Tag Archives: Black women artists

M.G. Recap: The Bag Lady Manifesta


Based on Taja Lindley’s solo healing performance ritual that debuted at La Mama’s SQUIRTS in 2015, “This Ain’t A Eulogy” is drawing parallels between discarded materials and the violent treatment of Black people in the United States. People in the African Diaspora have a long history of repurposing, remixing, and transforming oppressive systems into valuable cultural practices. In this post-Ferguson moment, Lindley is calling on this legacy to imagine how we can recycle the energy of protest, rage, and grief into creating a world where, indeed, Black Lives Matter. “This Ain’t A Eulogy” is the origin story of The Bag Lady, and serves as a preamble to Lindley’s one woman show “The Bag Lady Manifesta” which debuted at Dixon Place on September 9th.

Below is my review of The Bag Lady Manifesta:

 

dream where every black person is standing by the ocean

& we say to her

what have you done with our kin you swallowed?

& she says

that was ages ago, you’ve drunk them by now

& we don’t understand

& then one woman, skin dark as all of us

walks to the water’s lip, shouts Emmett, spits

&, surely, a boy begins

crawling his way to the shore

by Danez Smith

from Don’t Call Us Dead: Poems

Last week, I read this poem from Danez Smith and I was reminded of it again when watching Taja Lindley debut her The Bag Lady Manifesta on the night of September 9th at Dixon Place.

One question I left with was: what is our responsibility to remember, especially remembering a past still struggling to speak? Is remembering like being Lot’s wife who had the audacity to look back when the world was ending and in ruins? And like salt can be healing, Lindley’s Bag Lady Manifesta was a ritual performance in search of healing — healing that involved giving reverence to people, pasts and even parts of ourselves that we can so easily throw away. Because as Lindley had put up on one of the walls — “letting go is a lie,” we always carry them with us.

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Moving on the Wires: This Week’s News and Posts


Steven Klein’s “Warrior Stance”

*Please DONATE at the side panel!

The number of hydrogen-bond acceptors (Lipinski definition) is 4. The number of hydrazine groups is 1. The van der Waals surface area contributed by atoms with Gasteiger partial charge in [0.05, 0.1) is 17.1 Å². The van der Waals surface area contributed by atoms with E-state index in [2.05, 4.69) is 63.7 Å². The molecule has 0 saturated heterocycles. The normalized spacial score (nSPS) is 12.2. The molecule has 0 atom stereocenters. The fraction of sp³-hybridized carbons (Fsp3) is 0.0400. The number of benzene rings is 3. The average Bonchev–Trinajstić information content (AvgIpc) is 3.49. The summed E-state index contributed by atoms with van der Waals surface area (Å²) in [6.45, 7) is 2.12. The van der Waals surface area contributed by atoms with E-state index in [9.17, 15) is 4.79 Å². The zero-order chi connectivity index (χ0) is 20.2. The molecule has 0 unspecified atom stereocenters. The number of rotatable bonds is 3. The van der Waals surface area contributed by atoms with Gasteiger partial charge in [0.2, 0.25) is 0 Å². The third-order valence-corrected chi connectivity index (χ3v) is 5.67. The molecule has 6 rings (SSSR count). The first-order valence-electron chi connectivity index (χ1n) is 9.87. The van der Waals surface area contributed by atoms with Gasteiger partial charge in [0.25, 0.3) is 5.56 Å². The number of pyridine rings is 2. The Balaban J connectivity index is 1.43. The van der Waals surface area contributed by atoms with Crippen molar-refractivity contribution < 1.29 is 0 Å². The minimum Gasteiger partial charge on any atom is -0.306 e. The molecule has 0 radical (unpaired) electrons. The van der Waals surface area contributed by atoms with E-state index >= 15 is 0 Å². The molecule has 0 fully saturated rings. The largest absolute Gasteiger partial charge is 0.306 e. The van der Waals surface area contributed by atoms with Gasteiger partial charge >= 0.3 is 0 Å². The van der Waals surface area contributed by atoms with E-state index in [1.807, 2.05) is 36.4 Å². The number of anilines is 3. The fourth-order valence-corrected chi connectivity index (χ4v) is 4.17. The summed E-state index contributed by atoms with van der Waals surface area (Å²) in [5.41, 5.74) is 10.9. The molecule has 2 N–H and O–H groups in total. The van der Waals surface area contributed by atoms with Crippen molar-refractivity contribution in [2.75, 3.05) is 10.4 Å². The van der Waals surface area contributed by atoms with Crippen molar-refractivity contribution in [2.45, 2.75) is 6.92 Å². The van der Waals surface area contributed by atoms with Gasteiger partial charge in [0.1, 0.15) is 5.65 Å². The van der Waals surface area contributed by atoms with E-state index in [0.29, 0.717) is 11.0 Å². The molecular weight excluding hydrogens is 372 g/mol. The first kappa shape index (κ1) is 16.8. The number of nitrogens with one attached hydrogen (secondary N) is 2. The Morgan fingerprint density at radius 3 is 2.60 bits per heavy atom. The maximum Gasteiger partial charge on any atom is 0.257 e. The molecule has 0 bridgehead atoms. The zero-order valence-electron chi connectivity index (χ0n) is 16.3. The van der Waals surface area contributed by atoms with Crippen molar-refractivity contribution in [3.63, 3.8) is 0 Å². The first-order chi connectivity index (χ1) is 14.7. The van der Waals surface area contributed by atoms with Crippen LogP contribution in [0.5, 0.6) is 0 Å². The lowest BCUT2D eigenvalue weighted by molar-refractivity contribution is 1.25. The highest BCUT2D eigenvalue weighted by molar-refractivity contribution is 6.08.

*Submissions guidelines at top of page.

Speculative Fictions By Women Writers I’m going to Read This Year” on Ladies Finger including works from NK Jeminson, Nnedi Okorafor and Karen Lord.

*”Whitewashing reproductive rights: How black activists get erased” on Salon: “Many in the black community have fought for reproductive justice — but we’re often left out of the story”

*”15 Black Women Visual Artists You Should Know” and “Carrie Mae Weems and Mickalene Thomas Discuss Challenging Boundaries Through Visual Art” on For Harriet.

*Omega Sirius Moon Interview on Slash ‘Em Up.

*”Astroblackness Conference Co Creator, Adilifu Nama Speaks” on iAfrofuturism.

*“Tunde Olaniran on Otherness, Archetypes, and Activism” Interview on AudioFemme and his Flint: A Sci-fi Love Story feature on MLive..

*”Black Kirby Now: Interview with John Jennings

*”Steven Klein’s Surrealist City Aliens” on Okay Africa featuring Sudanese Model Ajak Deng.

*”The Incoherent Backlashes to Black Actors Playing ‘White’ Superheroes” on The Atlantic: “Comics have a history of altering characters’ races and ethnicities, but outcry over Michael B. Jordan’s next role illustrates that, in American racism, only certain differences matter.”

Continue reading Moving on the Wires: This Week’s News and Posts

Cosmic Ghost At the Museum: Fore Exhibition


StudioLast weekend, I managed to attend the the Fore exhibition at the Studio Museum of Harlem before it closed. I haven’t gone to the museum in a while, so this was a treat. Fore was the fourth part of a series at the museum (Freestyle, Frequency, Flow), but I like the explanation for the name Fore because, as a writer, I like words, their roots and meanings. I never really thought about the word “fore” until the exhibition, but the word does give a sense of the complexity of time; it can represent something that happened earlier or first (before) but also something that is in front or forward. The two meanings combined imply something ahead of its time but happening at an earlier time; it almost sounds as if time is moving backwards or the future is in the past. Or maybe I’m over-thinking it.

Anyway, the exhibition had some innovative emerging artists who caught my eye and I want to highlight:

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